I was born in Kumamoto, Kyushu and adopted into Canada at the age of 3 by a Nikkei family. It was a private adoption so I was fortunate that my Canadian family encouraged maintaining ties with my birth family, especially my older brother in Nagasaki who I remain close with and who was my motivation to retain my original language—at least conversationally. I’ve grown up in both worlds but identify as Canadian with Japanese roots.

A photo of Sherri when she first arrived in Canada with her Canadian parents. (Photo: Galt Museum & Archives, 199110762102)

My Japanese Canadian parents promised my paternal birth-grandmother that they would do their best to help me retain both the Japanese language and culture. They did so initially by my mother teaching me hiragana and katakana before grade 1 followed by Japanese Language School, and by enrolling me in classic Japanese dance (nihon buyō) which I studied and performed from the age of 4 until my early twenties. Ironically, in my first interview at Nikkei Centre, one of the elder directors on the hiring team remembered seeing me on stage in my youth!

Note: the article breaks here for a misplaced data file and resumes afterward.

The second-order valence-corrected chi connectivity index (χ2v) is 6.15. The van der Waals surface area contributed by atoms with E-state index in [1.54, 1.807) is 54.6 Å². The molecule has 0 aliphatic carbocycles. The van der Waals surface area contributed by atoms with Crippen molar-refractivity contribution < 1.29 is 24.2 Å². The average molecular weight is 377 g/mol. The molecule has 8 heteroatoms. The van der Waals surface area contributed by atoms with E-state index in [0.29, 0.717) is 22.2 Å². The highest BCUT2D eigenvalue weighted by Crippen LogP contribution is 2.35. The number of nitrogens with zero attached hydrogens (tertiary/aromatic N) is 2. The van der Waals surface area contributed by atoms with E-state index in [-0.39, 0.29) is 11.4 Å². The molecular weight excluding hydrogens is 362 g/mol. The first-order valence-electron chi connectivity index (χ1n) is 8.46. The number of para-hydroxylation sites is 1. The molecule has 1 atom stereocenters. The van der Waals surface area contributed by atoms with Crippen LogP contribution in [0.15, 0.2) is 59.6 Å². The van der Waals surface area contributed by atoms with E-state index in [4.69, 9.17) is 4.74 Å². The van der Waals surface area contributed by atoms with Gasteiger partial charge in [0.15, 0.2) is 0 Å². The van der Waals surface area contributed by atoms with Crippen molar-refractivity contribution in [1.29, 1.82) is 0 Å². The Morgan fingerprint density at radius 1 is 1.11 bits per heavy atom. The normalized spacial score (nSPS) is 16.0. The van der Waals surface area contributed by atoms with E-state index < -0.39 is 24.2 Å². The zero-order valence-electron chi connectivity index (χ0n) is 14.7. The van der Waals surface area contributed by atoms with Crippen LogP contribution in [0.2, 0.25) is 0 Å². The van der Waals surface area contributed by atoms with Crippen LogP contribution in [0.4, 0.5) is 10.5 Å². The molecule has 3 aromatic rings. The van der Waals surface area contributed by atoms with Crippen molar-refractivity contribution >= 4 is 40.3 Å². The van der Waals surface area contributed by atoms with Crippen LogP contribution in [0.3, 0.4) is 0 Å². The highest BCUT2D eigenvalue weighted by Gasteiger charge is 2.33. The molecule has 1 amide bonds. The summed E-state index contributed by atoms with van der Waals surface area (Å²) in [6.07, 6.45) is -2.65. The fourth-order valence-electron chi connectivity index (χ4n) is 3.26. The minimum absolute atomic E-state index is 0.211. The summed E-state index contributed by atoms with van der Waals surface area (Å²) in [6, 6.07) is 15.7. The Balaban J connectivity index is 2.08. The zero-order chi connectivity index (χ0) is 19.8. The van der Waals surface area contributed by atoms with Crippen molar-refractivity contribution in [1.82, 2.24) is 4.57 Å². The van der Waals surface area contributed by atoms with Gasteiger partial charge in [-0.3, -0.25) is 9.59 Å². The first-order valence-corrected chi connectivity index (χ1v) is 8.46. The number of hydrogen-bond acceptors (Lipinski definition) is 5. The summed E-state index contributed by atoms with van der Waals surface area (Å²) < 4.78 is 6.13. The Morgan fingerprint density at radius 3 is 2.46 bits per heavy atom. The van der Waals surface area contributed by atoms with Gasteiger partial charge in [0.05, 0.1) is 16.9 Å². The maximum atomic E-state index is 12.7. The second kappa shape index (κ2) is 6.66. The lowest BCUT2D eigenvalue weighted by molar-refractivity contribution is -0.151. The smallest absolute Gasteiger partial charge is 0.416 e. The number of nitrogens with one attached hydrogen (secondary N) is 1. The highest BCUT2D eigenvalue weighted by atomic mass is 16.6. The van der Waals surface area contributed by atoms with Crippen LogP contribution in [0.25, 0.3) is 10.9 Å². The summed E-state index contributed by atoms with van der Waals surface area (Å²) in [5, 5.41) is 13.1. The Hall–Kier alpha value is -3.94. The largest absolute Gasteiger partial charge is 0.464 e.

Sherri during her early dancing days.

Please tell us your story about becoming the Director and Curator of Nikkei National Museum & Cultural Centre?

A cute and fun purikura of Sherri and her niece